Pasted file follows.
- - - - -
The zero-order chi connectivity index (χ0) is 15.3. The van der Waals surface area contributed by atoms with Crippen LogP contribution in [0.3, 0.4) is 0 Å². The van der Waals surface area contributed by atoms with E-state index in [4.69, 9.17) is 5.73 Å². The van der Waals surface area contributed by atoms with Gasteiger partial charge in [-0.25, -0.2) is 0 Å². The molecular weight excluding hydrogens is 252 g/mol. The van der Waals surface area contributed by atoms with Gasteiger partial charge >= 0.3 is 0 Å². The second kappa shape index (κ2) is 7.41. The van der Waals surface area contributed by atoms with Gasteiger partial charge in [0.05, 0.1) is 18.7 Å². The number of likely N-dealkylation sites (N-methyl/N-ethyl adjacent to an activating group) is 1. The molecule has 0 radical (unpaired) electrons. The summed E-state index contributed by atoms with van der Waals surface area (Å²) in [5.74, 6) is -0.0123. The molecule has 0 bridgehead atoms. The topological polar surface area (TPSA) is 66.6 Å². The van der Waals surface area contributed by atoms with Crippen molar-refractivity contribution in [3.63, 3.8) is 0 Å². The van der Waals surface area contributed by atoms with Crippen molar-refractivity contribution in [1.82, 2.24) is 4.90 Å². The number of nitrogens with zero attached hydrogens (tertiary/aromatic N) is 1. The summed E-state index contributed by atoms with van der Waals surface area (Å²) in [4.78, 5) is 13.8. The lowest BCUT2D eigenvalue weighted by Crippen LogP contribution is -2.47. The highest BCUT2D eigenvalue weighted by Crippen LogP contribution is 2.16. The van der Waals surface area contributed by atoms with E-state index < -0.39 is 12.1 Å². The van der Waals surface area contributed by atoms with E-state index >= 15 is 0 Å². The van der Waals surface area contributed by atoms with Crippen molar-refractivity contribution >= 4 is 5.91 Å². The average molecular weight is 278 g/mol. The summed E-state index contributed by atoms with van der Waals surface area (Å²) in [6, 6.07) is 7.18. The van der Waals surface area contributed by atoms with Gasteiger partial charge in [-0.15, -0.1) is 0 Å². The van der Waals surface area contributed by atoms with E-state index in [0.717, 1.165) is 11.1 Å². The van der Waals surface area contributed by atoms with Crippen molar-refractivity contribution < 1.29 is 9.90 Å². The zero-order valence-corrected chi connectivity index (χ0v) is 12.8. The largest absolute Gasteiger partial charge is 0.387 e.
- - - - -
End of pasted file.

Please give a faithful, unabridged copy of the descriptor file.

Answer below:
The zero-order chi connectivity index (χ0) is 15.3. The van der Waals surface area contributed by atoms with Crippen LogP contribution in [0.3, 0.4) is 0 Å². The van der Waals surface area contributed by atoms with E-state index in [4.69, 9.17) is 5.73 Å². The van der Waals surface area contributed by atoms with Gasteiger partial charge in [-0.25, -0.2) is 0 Å². The molecular weight excluding hydrogens is 252 g/mol. The van der Waals surface area contributed by atoms with Gasteiger partial charge >= 0.3 is 0 Å². The second kappa shape index (κ2) is 7.41. The van der Waals surface area contributed by atoms with Gasteiger partial charge in [0.05, 0.1) is 18.7 Å². The number of likely N-dealkylation sites (N-methyl/N-ethyl adjacent to an activating group) is 1. The molecule has 0 radical (unpaired) electrons. The summed E-state index contributed by atoms with van der Waals surface area (Å²) in [5.74, 6) is -0.0123. The molecule has 0 bridgehead atoms. The topological polar surface area (TPSA) is 66.6 Å². The van der Waals surface area contributed by atoms with Crippen molar-refractivity contribution in [3.63, 3.8) is 0 Å². The van der Waals surface area contributed by atoms with Crippen molar-refractivity contribution in [1.82, 2.24) is 4.90 Å². The number of nitrogens with zero attached hydrogens (tertiary/aromatic N) is 1. The summed E-state index contributed by atoms with van der Waals surface area (Å²) in [4.78, 5) is 13.8. The lowest BCUT2D eigenvalue weighted by Crippen LogP contribution is -2.47. The highest BCUT2D eigenvalue weighted by Crippen LogP contribution is 2.16. The van der Waals surface area contributed by atoms with E-state index < -0.39 is 12.1 Å². The van der Waals surface area contributed by atoms with E-state index >= 15 is 0 Å². The van der Waals surface area contributed by atoms with Crippen molar-refractivity contribution >= 4 is 5.91 Å². The average molecular weight is 278 g/mol. The summed E-state index contributed by atoms with van der Waals surface area (Å²) in [6, 6.07) is 7.18. The van der Waals surface area contributed by atoms with Gasteiger partial charge in [-0.15, -0.1) is 0 Å². The van der Waals surface area contributed by atoms with E-state index in [0.717, 1.165) is 11.1 Å². The van der Waals surface area contributed by atoms with Crippen molar-refractivity contribution < 1.29 is 9.90 Å². The zero-order valence-corrected chi connectivity index (χ0v) is 12.8. The largest absolute Gasteiger partial charge is 0.387 e.